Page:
By on January 6, 2014

23 -1971 Volvo 144 Down On The Junkyard - Picture Courtesy of Murilee MartinWhile Volvo 240s continue to be crushed in alarming quantities, I also see quite a few Volvo 140s during my wrecking-yard trips. Prior to today, we’d seen this ’68 142, this ’69 145, this ’71 144 and this ’71 142, and now another non-rusty, solid-looking 140 is going to be eaten by The Crusher.
09 -1971 Volvo 144 Down On The Junkyard - Picture Courtesy of Murilee MartinYears before American and Japanese car companies went to six-digit odometers, Volvo had enough optimism to go past 99,999 miles on theirs. This car averaged just over 3,000 miles per year during its life.
11 -1971 Volvo 144 Down On The Junkyard - Picture Courtesy of Murilee MartinThe 140 was very advanced for its day, with four-wheel disc brakes as standard equipment.
14 -1971 Volvo 144 Down On The Junkyard - Picture Courtesy of Murilee MartinSome might say that a pushrod engine with SU carburetors wasn’t so advanced, but the B18 got the job done.
03 -1971 Volvo 144 Down On The Junkyard - Picture Courtesy of Murilee MartinThe combination of a rear defroster and a manual choke is one you don’t see every day.
01 -1971 Volvo 144 Down On The Junkyard - Picture Courtesy of Murilee MartinSometimes I miss my hooptie 144, but not quite enough to try to rescue a car like today’s Junkyard Find. Still, a 142 with 16-valve B230 engine might be fun.

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19 Comments on “Junkyard Find: 1971 Volvo 144 S...”


  • avatar
    OldandSlow

    I referred to my 145 as a Swedish Buick. It may have had 4 wheel disc brakes, but there was no power steering. At 140K miles, I rebuilt the engine and added the Laycock de Normanville overdrive unit with an idiot light as reminder to disengage the booger.

    That choke was more an enrichment device that lowered the jet seats on the SU carbs.

    All in all, the 140 Series was one of the cleanest looking designs of the period. The wagon had six feet of space behind the front seats.

  • avatar
    Crabspirits

    I am apparently the only person that made it into work this frigid and snowy morning. I was salivating for a primo junkyard find, a real POS perhaps with police evidence tags and a hatchetman sticker.

    “Prior to today, we’d seen this ’68 142, this ’69 145, this ’71 144 and this ’71 142, and now another non-rusty, solid-looking 140 is going to be eaten by The Crusher.”

    http://annakie.com/cpg/albums/userpics/10002/Computer-trash.gif

  • avatar
    mechimike

    I represent the Volvo Jihad, and I’m here to inform Murilee Martin that the vehicle in question came with a B20, not a B18. The B18 was phased out in the late 1960′s. B18 or B20 would be stamped prominently on the driver’s side of the engine block.

    If this car did have a B18, it was swapped in later in life. Although with that low a mileage, it should still be the original engine.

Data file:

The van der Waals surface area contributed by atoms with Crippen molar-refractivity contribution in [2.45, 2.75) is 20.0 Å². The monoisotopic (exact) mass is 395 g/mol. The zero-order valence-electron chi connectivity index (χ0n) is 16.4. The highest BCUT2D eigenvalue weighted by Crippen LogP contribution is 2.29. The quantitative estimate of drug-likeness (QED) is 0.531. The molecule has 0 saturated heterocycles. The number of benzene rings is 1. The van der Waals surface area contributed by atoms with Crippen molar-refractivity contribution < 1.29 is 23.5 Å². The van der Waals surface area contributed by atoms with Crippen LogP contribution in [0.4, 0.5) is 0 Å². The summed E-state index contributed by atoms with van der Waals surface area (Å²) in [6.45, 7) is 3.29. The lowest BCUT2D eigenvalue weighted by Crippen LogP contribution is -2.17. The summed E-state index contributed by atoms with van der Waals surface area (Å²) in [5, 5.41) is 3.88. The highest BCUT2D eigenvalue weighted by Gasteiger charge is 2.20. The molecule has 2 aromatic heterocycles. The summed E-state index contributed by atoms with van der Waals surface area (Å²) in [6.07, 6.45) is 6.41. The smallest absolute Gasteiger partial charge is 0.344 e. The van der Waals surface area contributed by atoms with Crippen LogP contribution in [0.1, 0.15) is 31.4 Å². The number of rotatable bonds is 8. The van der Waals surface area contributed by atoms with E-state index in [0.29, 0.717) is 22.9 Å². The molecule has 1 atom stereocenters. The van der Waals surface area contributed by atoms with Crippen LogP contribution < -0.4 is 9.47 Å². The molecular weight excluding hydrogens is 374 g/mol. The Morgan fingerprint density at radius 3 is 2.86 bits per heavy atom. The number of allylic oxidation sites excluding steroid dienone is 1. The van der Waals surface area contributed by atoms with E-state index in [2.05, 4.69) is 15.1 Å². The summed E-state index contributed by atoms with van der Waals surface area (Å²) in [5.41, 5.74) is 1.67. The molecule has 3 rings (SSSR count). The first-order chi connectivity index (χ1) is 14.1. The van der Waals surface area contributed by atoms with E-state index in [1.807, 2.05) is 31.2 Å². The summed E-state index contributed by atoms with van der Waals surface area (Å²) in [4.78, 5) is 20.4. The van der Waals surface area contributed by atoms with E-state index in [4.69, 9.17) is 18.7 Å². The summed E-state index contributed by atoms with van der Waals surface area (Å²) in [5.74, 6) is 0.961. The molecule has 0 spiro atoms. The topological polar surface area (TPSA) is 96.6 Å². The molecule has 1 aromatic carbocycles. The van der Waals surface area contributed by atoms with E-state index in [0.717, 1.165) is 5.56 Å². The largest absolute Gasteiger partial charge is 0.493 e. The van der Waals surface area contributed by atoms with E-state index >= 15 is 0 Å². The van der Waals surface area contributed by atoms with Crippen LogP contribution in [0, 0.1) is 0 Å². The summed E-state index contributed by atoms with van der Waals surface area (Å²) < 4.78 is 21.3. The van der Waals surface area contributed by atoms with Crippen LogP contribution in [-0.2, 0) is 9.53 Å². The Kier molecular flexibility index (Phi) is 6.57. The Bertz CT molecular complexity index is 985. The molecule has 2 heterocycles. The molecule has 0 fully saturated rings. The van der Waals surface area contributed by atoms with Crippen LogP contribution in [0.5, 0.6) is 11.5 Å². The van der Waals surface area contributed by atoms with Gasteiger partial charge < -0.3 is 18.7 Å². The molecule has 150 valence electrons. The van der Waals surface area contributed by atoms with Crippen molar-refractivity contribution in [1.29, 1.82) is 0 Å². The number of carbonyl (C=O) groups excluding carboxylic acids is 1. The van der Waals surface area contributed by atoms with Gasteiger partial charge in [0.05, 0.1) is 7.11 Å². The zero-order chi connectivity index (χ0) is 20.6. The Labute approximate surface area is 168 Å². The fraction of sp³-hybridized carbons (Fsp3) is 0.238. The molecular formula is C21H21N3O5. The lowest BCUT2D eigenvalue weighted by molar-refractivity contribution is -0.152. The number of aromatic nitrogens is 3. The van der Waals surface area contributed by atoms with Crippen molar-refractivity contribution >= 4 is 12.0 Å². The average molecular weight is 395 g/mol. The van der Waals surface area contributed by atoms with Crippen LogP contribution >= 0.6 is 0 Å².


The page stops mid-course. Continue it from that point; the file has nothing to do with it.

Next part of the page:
On that topic, I can’t imagine one of these cars getting scrapped with barely 130k on the clock. A 140 series Volvo is about as complicated as a lawnmower.

  • avatar
    Bocatrip

    The 140,240 series cars had indestructible drivetrains, but when the miles piled on, so did costly repairs. Although it was known for safety, and I had dozens of these cars,it was a relatively high maintenance car. They made so many of them until 1993 and I still see them around. Fit and finish was another weak link, with the plastics and inside materials disintegrating over time.

  • avatar
    -Nate

    I had a 1970 144S , the clapped out engine still required premium fuel and was dog slow with the Borg – Warner M35 slushbox tranny .

    Routinely got 23 ~ 25 MPG’s though .

    It handled like it had asphalt magnets and scared the living crap out of my GF & occasional passengers in the canyons and on the ACH .

    We called it the blue brick and in time I decided it was just too damn stodgy and sent it away .

    -Nate

    • 0 avatar
      mechimike

      That 70 should have had a B20- no slouch with the indestructible 4 speed box. I’ve driven a B18 car with the BW35, though. Let’s just say acceleration was not it’s strong suit. Still handled well, though, and could carry whatever speed the drivetrain could muster through most twisties.

  • avatar
    Garak

    “The combination of a rear defroster and a manual choke is one you don’t see every day.”

    Huh. All of my cars have had a rear defroster, and most had a manual choke up until 2007 or so. Maybe it’s a market thing.

  • avatar
    jeffzekas

    If that Volvo was in Oregon, it would be considered a “young” car and ready for its new owner!

  • avatar
    TAP

    My ’70 142S(bought new),would simply stop if a couple hundred miles over the tune-up interval.
    Needed a valve job! at 24K
    Camshaft @ 60K
    Water pump, alternator and every other non-drivetrain part needed well before 100k.
    Always saw dealer service, too.
    The seats, vault-like solidity and gutsy performance(w/stick) sucked me in.

  • avatar
    guy922

    Looks modern enough that I would be down to drive it today! Always had a soft spot for Volvo’s though….


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